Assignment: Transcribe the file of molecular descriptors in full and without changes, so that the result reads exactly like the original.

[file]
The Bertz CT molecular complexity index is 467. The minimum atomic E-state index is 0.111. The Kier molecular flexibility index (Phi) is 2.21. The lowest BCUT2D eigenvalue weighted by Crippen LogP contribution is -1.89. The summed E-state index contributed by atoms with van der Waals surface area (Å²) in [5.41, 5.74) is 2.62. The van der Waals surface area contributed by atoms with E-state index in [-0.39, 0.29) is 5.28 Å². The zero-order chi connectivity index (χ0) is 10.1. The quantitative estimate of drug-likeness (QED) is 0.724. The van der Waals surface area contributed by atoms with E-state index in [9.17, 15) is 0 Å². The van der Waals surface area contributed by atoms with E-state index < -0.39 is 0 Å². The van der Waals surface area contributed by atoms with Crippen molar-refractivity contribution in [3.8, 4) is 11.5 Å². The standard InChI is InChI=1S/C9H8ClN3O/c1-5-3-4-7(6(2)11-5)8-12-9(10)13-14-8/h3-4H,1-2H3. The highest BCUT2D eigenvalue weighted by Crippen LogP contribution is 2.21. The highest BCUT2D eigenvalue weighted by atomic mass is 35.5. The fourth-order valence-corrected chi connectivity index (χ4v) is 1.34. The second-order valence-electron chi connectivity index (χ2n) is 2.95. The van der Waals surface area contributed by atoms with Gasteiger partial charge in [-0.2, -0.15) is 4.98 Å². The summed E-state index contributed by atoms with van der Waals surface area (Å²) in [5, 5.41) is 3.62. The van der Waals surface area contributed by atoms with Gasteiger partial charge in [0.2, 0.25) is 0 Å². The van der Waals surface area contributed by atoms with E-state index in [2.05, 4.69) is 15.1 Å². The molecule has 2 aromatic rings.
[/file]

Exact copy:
The Bertz CT molecular complexity index is 467. The minimum atomic E-state index is 0.111. The Kier molecular flexibility index (Phi) is 2.21. The lowest BCUT2D eigenvalue weighted by Crippen LogP contribution is -1.89. The summed E-state index contributed by atoms with van der Waals surface area (Å²) in [5.41, 5.74) is 2.62. The van der Waals surface area contributed by atoms with E-state index in [-0.39, 0.29) is 5.28 Å². The zero-order chi connectivity index (χ0) is 10.1. The quantitative estimate of drug-likeness (QED) is 0.724. The van der Waals surface area contributed by atoms with E-state index in [9.17, 15) is 0 Å². The van der Waals surface area contributed by atoms with E-state index < -0.39 is 0 Å². The van der Waals surface area contributed by atoms with Crippen molar-refractivity contribution in [3.8, 4) is 11.5 Å². The standard InChI is InChI=1S/C9H8ClN3O/c1-5-3-4-7(6(2)11-5)8-12-9(10)13-14-8/h3-4H,1-2H3. The highest BCUT2D eigenvalue weighted by Crippen LogP contribution is 2.21. The highest BCUT2D eigenvalue weighted by atomic mass is 35.5. The fourth-order valence-corrected chi connectivity index (χ4v) is 1.34. The second-order valence-electron chi connectivity index (χ2n) is 2.95. The van der Waals surface area contributed by atoms with Gasteiger partial charge in [-0.2, -0.15) is 4.98 Å². The summed E-state index contributed by atoms with van der Waals surface area (Å²) in [5, 5.41) is 3.62. The van der Waals surface area contributed by atoms with Gasteiger partial charge in [0.2, 0.25) is 0 Å². The van der Waals surface area contributed by atoms with E-state index in [2.05, 4.69) is 15.1 Å². The molecule has 2 aromatic rings.